Flatironed Acres". What many people don't realize is that this shrub grows quite wide with a floppy graceful form. Perhaps that is because many try to use shears to shape it to form. I am not a fan of that method for this type of shrub.
There are many types of large shrubs that I think look best with a natural form, like this Prunus x cistena, forsythias, and viburnums. I learned the hard way to not prune cherries until late winter/early spring. In the fall, especially, it seemed to lead to problems. Cankers and nasty things like that.
The purple leaf sand cherry does look like it could use a bit of trimming up and shaping, though. The Ohio State site has a page on this plant. Their picture shows what looks like bushes that are about 4-5 years old. My Sand Cherry is at the end of its predicted life, but it is still very healthy and looks happy. Just a bit flopped.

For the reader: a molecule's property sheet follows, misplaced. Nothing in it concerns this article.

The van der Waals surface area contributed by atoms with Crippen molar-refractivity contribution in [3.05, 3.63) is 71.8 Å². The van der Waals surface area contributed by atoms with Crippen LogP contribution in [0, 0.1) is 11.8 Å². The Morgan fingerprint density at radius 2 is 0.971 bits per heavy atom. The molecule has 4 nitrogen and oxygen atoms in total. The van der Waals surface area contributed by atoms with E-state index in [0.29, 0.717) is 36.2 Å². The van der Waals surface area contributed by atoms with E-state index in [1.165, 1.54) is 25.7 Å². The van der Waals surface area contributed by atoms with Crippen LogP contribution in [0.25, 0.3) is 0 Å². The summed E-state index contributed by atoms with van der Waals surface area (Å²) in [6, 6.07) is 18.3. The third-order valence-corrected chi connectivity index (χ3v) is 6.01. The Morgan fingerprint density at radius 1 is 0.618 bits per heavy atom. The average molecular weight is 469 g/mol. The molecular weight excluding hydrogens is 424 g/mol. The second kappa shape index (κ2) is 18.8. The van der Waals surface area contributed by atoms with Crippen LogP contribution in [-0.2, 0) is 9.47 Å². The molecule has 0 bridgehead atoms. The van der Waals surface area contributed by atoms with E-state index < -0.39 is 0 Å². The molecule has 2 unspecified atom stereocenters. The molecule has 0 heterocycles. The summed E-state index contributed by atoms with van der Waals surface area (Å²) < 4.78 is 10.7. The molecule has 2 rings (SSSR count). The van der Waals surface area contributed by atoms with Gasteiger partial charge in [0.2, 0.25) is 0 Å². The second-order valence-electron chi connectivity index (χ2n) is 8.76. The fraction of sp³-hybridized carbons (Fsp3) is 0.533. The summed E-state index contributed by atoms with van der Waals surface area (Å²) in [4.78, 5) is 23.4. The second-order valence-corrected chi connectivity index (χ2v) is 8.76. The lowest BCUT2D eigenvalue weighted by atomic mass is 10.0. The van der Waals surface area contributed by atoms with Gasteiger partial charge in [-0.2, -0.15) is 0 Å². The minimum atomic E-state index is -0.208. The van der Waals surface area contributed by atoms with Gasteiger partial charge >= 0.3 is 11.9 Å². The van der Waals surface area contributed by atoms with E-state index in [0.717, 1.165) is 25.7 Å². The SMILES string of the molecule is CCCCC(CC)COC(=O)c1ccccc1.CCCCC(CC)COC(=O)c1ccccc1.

I think the fact that it is in an open windy spot which has moisture during the beginning of the season, but dry later is something this plant likes. I tend to neglect that part of the garden. But the soil is decent and looser loam than other parts.
Anyway, the plan is to trim out some of the extraneous branches and maybe clear some of it from below, so the hostas ( I have glaucus leaved hostas underneath) make a better show. They are somewhat hidden by the lower branches of the shrub. I also want to trim some of it away from the Hansa rose.
I don't advise anyone to grow it in close quarters. It will look cramped and need lots of pruning.
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